Telomerase, a reverse transcriptase enzyme involved in DNA synthesis, has a tangible role in tumor progression. Several studies have evidenced telomerase as a promising target for developing cancer therapeutics. The main reason is due to the overexpression of telomerase in cancer cells (85–90%) compared with normal cells where it is almost unexpressed. In this paper, we used a structure-based approach to design potential inhibitors of the telomerase active site. The MYSHAPE (Molecular dYnamics SHared PharmacophorE) approach and docking were used to screen an in-house library of 126 arylsulfonamide derivatives. Promising compounds were synthesized using classical and green methods. Compound 2C revealed an interesting IC50 (33 ± 4 µM) against the K-562 cell line compared with the known telomerase inhibitor BIBR1532 IC50 (208 ± 11 µM) with an SI ~10 compared to the BALB/3-T3 cell line. A 100 ns MD simulation of 2C in the telomerase active site evidenced Phe494 as the key residue as well as in BIBR1532. Each moiety of compound 2C was involved in key interactions with some residues of the active site: Arg557, Ile550, and Gly553. Compound 2C, as an arylsulfonamide derivative, is an interesting hit compound that deserves further investigation in terms of optimization of its structure to obtain more active telomerase inhibitors

2022 ◽  
Vol 13 (1) ◽  
Liyuan Wang ◽  
Chan Chen ◽  
Zemin Song ◽  
Honghong Wang ◽  
Minghui Ye ◽  

AbstractEfforts to therapeutically target EZH2 have generally focused on inhibition of its methyltransferase activity, although it remains less clear whether this is the central mechanism whereby EZH2 promotes cancer. In the current study, we show that EZH2 directly interacts with both MYC family oncoproteins, MYC and MYCN, and promotes their stabilization in a methyltransferase-independent manner. By competing against the SCFFBW7 ubiquitin ligase to bind MYC and MYCN, EZH2 counteracts FBW7-mediated MYC(N) polyubiquitination and proteasomal degradation. Depletion, but not enzymatic inhibition, of EZH2 induces robust MYC(N) degradation and inhibits tumor cell growth in MYC(N) driven neuroblastoma and small cell lung carcinoma. Here, we demonstrate the MYC family proteins as global EZH2 oncogenic effectors and EZH2 pharmacologic degraders as potential MYC(N) targeted cancer therapeutics, pointing out that MYC(N) driven cancers may develop inherent resistance to the canonical EZH2 enzymatic inhibitors currently in clinical development.

2022 ◽  
Vol 23 (3) ◽  
Cristian Gonzalez ◽  
Shivani Akula ◽  
Marieke Burleson

2022 ◽  
Vol 12 (1) ◽  
Juan D. Rojas ◽  
Jordan B. Joiner ◽  
Brian Velasco ◽  
Kathlyne Jayne B. Bautista ◽  
Adam M. Aji ◽  

AbstractPreclinical mouse solid tumor models are widely used to evaluate efficacy of novel cancer therapeutics. Recent reports have highlighted the need for utilizing orthotopic implantation to represent clinical disease more accurately, however the deep tissue location of these tumors makes longitudinal assessment challenging without the use of imaging techniques. The purpose of this study was to evaluate the performance of a new multi-modality high-throughput in vivo imaging system that combines bioluminescence imaging (BLI) with robotic, hands-free ultrasound (US) for evaluating orthotopic mouse models. Long utilized in cancer research as independent modalities, we hypothesized that the combination of BLI and US would offer complementary advantages of detection sensitivity and quantification accuracy, while mitigating individual technological weaknesses. Bioluminescent pancreatic tumor cells were injected into the pancreas tail of C57BL/6 mice and imaged weekly with the combination system and magnetic resonance imaging (MRI) to serve as a gold standard. BLI photon flux was quantified to assess tumor activity and distribution, and US and MRI datasets were manually segmented for gross tumor volume. Robotic US and MRI demonstrated a strong agreement (R2 = 0.94) for tumor volume measurement. BLI showed a weak overall agreement with MRI (R2 = 0.21), however, it offered the greatest sensitivity to detecting the presence of tumors. We conclude that combining BLI with robotic US offers an efficient screening tool for orthotopic tumor models.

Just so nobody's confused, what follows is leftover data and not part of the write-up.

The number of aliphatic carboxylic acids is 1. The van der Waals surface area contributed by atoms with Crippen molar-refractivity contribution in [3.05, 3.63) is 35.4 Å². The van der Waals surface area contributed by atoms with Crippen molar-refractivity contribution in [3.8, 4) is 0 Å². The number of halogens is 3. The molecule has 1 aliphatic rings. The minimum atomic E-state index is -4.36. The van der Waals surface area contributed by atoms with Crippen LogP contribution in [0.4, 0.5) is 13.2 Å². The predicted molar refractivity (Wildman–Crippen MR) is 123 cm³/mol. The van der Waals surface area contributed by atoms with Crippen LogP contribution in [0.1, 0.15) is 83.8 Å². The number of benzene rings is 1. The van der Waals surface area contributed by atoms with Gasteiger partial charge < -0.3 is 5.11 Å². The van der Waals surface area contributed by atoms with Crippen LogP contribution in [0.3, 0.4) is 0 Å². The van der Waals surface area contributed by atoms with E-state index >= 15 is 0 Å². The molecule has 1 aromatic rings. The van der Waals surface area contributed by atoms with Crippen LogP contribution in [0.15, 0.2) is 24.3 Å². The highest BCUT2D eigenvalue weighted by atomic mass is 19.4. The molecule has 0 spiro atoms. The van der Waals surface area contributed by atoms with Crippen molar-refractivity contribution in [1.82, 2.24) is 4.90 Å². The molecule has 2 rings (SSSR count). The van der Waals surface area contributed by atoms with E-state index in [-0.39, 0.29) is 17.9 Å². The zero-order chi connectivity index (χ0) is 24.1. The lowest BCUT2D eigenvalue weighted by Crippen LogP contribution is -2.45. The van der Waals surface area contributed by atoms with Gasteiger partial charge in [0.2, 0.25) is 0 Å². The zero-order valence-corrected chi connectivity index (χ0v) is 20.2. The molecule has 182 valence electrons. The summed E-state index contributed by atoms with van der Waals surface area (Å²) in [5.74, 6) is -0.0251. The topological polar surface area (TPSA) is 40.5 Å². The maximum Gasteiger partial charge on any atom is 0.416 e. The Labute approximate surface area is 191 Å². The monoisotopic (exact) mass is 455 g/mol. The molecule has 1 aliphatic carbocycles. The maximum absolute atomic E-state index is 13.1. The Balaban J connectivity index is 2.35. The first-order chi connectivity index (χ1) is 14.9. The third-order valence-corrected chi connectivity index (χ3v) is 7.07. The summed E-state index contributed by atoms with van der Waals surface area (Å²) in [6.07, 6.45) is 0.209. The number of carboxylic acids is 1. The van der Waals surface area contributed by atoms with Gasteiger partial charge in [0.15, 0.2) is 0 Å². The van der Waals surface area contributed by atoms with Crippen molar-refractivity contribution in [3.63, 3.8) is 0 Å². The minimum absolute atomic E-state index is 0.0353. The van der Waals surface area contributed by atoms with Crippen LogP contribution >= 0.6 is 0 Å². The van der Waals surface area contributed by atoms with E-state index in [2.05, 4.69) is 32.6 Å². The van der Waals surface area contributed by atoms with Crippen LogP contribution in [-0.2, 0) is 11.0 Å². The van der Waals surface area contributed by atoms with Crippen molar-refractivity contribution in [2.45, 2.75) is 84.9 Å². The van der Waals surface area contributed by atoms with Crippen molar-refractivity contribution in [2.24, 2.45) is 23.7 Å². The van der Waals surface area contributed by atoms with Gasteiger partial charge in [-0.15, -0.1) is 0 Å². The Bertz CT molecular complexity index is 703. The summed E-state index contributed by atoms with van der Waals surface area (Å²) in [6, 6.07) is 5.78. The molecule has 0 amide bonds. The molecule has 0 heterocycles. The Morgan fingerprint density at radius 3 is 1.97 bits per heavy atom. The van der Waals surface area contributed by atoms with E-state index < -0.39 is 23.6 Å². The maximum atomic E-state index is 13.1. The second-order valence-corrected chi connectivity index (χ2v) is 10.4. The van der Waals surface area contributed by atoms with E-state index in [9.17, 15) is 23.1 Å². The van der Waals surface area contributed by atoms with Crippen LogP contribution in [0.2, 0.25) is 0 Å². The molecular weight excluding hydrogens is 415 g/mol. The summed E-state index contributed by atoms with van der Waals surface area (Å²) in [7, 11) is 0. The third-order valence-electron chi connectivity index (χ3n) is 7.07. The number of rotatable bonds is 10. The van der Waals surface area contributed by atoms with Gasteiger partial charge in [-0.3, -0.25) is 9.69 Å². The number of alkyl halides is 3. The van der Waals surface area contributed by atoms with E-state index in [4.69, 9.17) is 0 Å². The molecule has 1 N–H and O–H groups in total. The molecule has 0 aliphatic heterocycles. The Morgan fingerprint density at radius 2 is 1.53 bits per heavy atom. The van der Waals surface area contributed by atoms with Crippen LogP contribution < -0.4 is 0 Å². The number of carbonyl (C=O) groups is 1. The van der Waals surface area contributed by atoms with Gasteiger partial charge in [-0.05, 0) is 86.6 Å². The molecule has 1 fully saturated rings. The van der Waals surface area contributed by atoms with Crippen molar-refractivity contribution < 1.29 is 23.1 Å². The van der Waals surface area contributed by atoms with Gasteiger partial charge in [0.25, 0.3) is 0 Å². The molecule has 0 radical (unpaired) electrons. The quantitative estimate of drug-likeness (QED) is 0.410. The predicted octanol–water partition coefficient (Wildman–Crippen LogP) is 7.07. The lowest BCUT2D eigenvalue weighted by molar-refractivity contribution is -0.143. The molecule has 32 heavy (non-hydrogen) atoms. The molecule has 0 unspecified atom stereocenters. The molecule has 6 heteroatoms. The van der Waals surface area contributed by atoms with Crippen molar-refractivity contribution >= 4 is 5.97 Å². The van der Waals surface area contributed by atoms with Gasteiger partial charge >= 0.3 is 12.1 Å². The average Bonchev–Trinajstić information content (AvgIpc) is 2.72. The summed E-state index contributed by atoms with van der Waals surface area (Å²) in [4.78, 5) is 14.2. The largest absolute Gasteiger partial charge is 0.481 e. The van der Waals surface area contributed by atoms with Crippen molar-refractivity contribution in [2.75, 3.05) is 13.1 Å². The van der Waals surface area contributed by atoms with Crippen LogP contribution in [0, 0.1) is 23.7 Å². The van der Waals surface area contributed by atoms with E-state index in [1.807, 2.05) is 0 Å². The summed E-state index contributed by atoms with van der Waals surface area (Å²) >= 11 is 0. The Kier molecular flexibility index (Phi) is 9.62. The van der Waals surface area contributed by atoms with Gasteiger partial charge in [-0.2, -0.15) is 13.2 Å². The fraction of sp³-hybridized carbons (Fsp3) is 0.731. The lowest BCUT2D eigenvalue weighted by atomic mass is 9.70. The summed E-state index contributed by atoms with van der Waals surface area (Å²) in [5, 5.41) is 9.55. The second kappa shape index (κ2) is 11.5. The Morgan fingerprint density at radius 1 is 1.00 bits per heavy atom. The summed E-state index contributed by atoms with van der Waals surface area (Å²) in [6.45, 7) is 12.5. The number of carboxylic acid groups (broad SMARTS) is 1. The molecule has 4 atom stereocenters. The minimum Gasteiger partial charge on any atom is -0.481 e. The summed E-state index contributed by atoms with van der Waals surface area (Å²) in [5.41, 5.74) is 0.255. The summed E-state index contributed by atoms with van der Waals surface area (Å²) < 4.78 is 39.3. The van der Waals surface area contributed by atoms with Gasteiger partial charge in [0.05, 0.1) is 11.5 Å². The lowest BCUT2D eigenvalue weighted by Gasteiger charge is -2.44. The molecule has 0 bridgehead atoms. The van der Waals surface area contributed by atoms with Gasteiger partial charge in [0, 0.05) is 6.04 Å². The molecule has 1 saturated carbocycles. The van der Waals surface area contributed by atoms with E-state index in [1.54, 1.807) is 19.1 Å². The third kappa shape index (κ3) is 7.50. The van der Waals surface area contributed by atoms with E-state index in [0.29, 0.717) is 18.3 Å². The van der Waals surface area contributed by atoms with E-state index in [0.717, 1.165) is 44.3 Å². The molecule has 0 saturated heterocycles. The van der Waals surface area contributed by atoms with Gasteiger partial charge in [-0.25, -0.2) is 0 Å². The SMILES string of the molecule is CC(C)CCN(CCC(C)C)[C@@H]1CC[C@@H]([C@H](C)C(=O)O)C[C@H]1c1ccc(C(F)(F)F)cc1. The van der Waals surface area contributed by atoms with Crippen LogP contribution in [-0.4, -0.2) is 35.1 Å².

2022 ◽  
Vol 23 (2) ◽  
pp. 657
Xuan Wang ◽  
Yunhao Li ◽  
Jianqing Lu ◽  
Xiongwei Deng ◽  
Yan Wu

Despite advances in the development of tumor treatments, mortality from cancer continues to increase. Nanotechnology is expected to provide an innovative anti-cancer therapy, to combat challenges such as multidrug resistance and tumor recurrence. Nevertheless, tumors can greatly rely on autophagy as an alternative source for metabolites, and which desensitizes cancer cells to therapeutic stress, hindering the success of any current treatment paradigm. Autophagy is a conserved process by which cells turn over their own constituents to maintain cellular homeostasis. The multistep autophagic pathway provides potentially druggable targets to inhibit pro-survival autophagy under various therapeutic stimuli. In this review, we focus on autophagy inhibition based on functional nanoplatforms, which may be a potential strategy to increase therapeutic sensitivity in combinational cancer therapies, including chemotherapy, radiotherapy, phototherapy, sonodynamic therapy, and immunotherapy.